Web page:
• Tarski has long been one of my favorite Mathematicians. Bonus points: his son-in-law is Andrzej Ehrenfeucht, the “games” guy.

Consider the triangle where one side is the segment (x,0) for -1 <= x <= 1, the second side is the segment (1,y) for y >= 0, and the third side is the segment (-1,y) for y >= 0. In this triangle, the line x = 0 intersects one and only one side of the triangle.

Wait, what’s that you say? The triangle I described isn’t actually a triangle? Prove it.

Proof follows immediately from the observation that 1 ≠ -1.

Hilbert’s formulation of the axiom doesn’t mention triangles, and doesn’t apply to your example since it fails the setup:

I don’t see any point C, or segments AC or BC.

I have one that works, though: consider just a cylindrical geometry. Put three points nearly (but not quite) along a great circle. That’s a “triangle”. A fourth line that spirals up like a barber pole will hit one edge but no other.

Still, it seems that there are better ways to fix this problem… I dunno.

Well, I think the burden of proof is upon you to prove that it is a triangle. This is geometry after all, I’m not taking your word for it.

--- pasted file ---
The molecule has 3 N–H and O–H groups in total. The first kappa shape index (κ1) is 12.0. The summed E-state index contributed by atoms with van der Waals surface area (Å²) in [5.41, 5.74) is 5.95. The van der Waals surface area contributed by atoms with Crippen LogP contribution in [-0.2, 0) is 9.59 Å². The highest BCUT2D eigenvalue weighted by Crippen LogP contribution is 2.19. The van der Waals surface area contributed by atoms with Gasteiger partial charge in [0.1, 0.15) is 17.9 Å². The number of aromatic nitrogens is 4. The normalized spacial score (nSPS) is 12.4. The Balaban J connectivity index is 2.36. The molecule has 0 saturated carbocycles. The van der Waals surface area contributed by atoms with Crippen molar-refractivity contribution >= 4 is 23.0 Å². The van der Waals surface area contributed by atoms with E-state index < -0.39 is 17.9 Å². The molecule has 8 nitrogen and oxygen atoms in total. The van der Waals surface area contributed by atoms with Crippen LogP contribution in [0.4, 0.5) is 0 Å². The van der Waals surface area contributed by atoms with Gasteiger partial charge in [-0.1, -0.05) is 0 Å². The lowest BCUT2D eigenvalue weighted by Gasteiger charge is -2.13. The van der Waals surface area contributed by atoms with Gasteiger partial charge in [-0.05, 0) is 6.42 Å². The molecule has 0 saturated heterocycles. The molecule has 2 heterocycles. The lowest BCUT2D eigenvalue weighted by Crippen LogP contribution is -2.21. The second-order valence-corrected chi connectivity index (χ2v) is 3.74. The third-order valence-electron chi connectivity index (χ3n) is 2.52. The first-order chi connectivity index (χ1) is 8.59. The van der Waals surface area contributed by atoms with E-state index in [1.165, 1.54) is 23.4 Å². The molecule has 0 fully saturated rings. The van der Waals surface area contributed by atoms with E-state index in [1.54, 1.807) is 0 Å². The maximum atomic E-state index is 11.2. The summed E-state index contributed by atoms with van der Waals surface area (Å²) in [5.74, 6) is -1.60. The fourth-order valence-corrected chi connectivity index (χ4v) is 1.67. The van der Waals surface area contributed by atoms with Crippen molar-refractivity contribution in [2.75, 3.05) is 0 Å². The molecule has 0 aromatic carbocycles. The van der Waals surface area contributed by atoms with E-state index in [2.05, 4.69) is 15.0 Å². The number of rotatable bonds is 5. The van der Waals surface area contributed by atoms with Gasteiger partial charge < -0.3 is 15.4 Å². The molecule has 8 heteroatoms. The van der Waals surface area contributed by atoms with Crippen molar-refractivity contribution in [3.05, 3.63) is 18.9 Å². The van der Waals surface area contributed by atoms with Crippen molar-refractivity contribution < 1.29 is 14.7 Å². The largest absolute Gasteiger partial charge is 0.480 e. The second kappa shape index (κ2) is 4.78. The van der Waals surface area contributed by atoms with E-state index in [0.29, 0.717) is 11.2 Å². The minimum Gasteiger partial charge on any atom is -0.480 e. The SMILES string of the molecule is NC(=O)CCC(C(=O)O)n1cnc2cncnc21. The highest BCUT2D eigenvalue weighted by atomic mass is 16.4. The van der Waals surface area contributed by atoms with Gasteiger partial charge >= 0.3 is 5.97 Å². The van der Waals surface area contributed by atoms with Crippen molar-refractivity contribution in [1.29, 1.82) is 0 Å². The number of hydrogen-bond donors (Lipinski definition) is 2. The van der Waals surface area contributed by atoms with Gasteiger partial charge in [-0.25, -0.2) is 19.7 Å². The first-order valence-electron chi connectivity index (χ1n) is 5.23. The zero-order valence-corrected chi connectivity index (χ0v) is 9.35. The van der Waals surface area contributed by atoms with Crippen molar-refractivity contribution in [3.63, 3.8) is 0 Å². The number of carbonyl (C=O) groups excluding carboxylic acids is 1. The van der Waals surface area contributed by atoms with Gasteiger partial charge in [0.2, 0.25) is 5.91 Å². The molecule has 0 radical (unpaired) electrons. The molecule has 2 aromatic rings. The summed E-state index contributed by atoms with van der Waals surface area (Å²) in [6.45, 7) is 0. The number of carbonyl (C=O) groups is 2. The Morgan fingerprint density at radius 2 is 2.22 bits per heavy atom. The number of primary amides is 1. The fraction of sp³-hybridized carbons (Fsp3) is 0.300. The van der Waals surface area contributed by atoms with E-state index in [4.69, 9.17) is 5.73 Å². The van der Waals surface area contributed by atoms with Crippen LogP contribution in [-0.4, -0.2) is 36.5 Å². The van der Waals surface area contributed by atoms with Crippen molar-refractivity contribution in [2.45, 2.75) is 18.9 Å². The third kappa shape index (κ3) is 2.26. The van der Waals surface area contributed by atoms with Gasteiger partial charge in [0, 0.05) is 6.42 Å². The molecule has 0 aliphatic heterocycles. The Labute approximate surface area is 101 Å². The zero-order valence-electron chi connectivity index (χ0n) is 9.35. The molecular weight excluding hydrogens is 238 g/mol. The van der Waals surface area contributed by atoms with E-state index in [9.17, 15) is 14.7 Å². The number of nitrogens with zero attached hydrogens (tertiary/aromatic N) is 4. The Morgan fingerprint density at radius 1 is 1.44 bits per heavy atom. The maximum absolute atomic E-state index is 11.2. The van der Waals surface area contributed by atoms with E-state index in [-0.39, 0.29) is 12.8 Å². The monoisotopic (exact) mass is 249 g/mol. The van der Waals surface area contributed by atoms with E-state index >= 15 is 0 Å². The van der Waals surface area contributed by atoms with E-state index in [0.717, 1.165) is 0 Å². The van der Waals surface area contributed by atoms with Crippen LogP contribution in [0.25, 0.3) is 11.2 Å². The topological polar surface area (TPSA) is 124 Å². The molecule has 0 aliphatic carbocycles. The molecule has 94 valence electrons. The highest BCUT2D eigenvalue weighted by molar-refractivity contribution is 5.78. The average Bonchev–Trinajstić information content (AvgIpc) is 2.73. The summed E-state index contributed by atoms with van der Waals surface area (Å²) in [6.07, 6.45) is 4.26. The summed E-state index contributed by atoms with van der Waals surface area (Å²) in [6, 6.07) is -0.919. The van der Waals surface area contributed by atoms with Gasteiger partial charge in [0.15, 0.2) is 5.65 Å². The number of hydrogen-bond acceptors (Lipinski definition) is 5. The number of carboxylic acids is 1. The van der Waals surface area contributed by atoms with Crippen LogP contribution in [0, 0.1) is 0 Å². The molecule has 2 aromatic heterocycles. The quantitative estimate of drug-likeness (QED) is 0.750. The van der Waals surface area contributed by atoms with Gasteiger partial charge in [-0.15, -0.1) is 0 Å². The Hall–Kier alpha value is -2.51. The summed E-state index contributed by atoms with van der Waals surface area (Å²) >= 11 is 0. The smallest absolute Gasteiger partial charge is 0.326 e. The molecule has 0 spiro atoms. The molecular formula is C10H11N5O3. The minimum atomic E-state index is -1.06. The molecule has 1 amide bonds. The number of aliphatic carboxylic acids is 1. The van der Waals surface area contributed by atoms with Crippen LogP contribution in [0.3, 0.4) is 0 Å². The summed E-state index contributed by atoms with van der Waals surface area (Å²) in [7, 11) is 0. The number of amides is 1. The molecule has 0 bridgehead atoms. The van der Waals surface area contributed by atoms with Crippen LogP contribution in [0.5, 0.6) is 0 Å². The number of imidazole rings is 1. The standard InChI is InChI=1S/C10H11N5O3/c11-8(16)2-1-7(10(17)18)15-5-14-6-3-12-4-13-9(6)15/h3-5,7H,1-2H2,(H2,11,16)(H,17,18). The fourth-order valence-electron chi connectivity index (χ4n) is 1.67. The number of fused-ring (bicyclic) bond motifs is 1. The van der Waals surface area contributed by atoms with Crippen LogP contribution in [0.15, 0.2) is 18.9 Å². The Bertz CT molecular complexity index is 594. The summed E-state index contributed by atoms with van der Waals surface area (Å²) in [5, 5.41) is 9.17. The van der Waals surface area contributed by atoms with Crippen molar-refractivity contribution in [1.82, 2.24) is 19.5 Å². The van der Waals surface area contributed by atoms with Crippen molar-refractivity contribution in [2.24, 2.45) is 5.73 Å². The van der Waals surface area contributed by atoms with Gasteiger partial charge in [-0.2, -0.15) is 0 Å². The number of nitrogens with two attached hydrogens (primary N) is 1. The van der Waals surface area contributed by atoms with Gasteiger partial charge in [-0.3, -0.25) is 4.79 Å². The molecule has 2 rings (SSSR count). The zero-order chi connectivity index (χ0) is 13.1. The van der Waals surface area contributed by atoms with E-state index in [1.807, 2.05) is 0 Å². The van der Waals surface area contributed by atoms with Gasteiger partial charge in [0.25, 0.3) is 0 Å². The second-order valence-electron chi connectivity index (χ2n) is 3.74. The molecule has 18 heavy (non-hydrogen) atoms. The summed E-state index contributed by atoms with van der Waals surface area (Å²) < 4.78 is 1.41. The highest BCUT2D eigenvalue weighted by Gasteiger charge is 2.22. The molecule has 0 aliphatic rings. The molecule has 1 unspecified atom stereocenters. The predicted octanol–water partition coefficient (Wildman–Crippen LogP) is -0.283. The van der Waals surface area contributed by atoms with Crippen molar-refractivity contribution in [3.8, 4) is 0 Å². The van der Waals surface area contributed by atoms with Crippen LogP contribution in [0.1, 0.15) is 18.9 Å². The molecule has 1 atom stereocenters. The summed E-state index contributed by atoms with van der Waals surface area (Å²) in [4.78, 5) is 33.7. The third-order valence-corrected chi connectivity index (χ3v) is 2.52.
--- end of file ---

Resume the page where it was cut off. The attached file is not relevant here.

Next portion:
And

I only see two vertices in the figure you’ve described; additionally, wikipedia defines an ‘edge’ as (inter alia) a line segment, of which there is only one in your figure. So, yeah, I am unconvinced this is a triangle.
Though I admit I’ve only thought about Pasch’s axiom enough to only dimly, if at all, understand the need for it. Can anyone describe the geometry where Pasch’s axiom is false? (Would a torus be an example? A triangle goes roughly along the top of the doughnut, with a line forming a loop through the middle: the line doesn’t end anywhere, and goes through the triangle only once)

That works, as does the cylindrical geometry I mentioned earlier.

Also: any Euclidean geometry with a cutout. Suppose I take a normal Euclidean plane and just chop out a hole at x^2+y^2<=1. Position a triangle so that one of the edges crosses the hole. Now I can place a line that crosses an edge to get into the triangle but slips out via the hole.

That actually fails the parallel postulate, though. I think all of the counterexamples so far fail some other axiom, so I still don’t have a case where Pasch is actually needed.